By Robert Ward
HB2 will be the subject of the Constitutional Rights & Responsibilities Section’s upcoming annual CLE on Thursday, Feb. 9 at the Bar Center in Cary. During the section’s most recent council meeting, Eric Doggett, co-chair of our CLE committee, gave a brief summary and circulated a copy of the CLE program, which will focus on Session Law 2016-3 (House Bill2) Public Facilities Privacy and Security Act. This program will include the following topics: an HB2 overview; HB2 and the Constitution; HB2 and employment law; and panel discussions addressing the interplay between local and state authority and the status of pending court proceedings challenging HB2. This CLE program will help to better understand the details of this law and its potential implications. This program will be presented on please mark your calendars and plan to attend to earn CLE credit and learn about this timely statewide topic.
The council meeting on Nov. 17, 2016, at the Bar Center also included a great beginning with remarks from four students from The Cary Academy: Grace Jin, a senior; three juniors, Danielle Carr, Max Nunez and Margaret Velto; and their history and government teacher Maret Jones. It continued with an explanation from them as to how they related their classroom study of the U.S. Constitution to current events. As you might imagine, the discussion that ensued was very informative and entertaining. One particular classroom project conducted by these students was the convening of a mock constitutional convention in which they went over the Constitution line by line in an effort to determine if and how it could be amended to better address our changing times. Not surprisingly, these students concluded that the Constitution was very well written, and that underscores how it has withstood the test of time. Also, when asked by the council, the students responded that they would make very few changes to this venerable document. On behalf of the council I presented each student a certificate of appreciation, a reprint of the U.S. Constitution and a copy of the book “Constitutional Law for Kids” by Ursula Furi-Perry, published by the American Bar Association and provided by the NCBA’s Law Related Education Department.
Committee updates included Colin Shive’s report for our blog, The Constitutionalist. He informed the council that the Sept. 2, 2016 blog post contained an article entitled, “Economic Liberty Challenges In the 21st Century” by Drew Erteschik and J. M. Durnovich. Blog Chair Colin Shive further reported that there would be forthcoming articles for our blog from students from Elon University School of Law.
Council member Michael Weisel briefly reported that he had attended an initial meeting of the task force appointed by N.C. Bar Association Immediate Past President Shelby Benton to study the internet practice of law and its regulation, HB-36: “An Act to Further Define the Term ‘Practice of Law’ for the Purpose of Protecting Members of the Public from Harm Resulting from the Unauthorized Practice of Law by a Person Who is Not a Trained and Licensed Attorney.” He advised that there will be additional meetings and he would keep the council apprised of any reports generated by this task force.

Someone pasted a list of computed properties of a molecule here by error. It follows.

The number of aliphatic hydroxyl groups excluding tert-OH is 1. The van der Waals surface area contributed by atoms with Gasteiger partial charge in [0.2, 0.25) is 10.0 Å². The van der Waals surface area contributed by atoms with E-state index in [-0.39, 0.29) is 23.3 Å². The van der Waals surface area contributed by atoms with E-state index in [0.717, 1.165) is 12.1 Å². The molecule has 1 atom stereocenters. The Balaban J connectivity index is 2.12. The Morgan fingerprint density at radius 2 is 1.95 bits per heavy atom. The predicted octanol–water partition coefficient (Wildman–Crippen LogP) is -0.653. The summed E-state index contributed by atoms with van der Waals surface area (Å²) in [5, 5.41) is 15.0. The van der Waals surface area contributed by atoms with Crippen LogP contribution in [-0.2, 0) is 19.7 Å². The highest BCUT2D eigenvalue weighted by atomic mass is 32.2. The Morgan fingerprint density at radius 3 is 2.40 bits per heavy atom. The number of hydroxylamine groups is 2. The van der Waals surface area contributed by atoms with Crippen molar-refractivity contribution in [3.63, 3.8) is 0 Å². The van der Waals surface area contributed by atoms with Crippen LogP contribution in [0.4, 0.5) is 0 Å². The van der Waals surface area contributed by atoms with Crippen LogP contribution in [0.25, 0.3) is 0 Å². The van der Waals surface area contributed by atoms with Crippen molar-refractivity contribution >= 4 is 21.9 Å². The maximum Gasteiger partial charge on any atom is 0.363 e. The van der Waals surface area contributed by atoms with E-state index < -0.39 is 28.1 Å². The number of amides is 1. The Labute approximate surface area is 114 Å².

Under new business, council member Patricia Perkins presented a rack card that she had drafted for consideration by the council. The rack card, similar to other cards from other NCBA’s sections, listed the Top 10 Reasons to join the NCBA’s Constitutional Rights and Responsibilities Section. Among the reasons listed were: (1) professional growth, offering opportunities to engage with other professionals who are interested in promoting public awareness of our constitutional system; (2) annual CLE program, earning CLE credit while learning about important constitutional issues and practical tips from knowledgeable speakers; (3) blog, “The Constitutionalist,” informing practitioners of current case law and legislative changes related to constitutional rights; (4) networking, providing opportunities for meeting, working with, and learning from the other professionals in the field, and (5) legislative watch, serving as a liaison with the NCBA Office of Governmental Affairs tracking pending state bills with constitutional implications. The council suggested changes to the rack card, which will be incorporated and circulated to the council for final approval and authorization to order a supply of cards for distribution as needed for council activities and NCBA functions.
In other business, the council received an income statement fiscal year 2016-2017 for Constitutional Rights and Responsibilities Section and a membership report to the Board of Governors. Financially, our section is in good shape, and as of June 2016 our Section had 175 members showing a net gain of 31 new members for the year.
I would like to express my appreciation to Kearns Davis, president of the NCBA, for attending our meeting and addressing the council and our guests from The Cary Academy and for our retiring N.C. Bar Association Executive Director Allan Head for taking time to visit with us. As always, a big thank you is in order for our council members, committee chairs, staff Andi Bradford and Coleta Bell and many other staff members of the N.C. Bar Association for their continuing support and collective assistance in orchestrating our council meetings and making sure that our actions are effective, timely, and meaningful for members of the Constitutional Rights & Responsibilities Section as well as other members of the NCBA.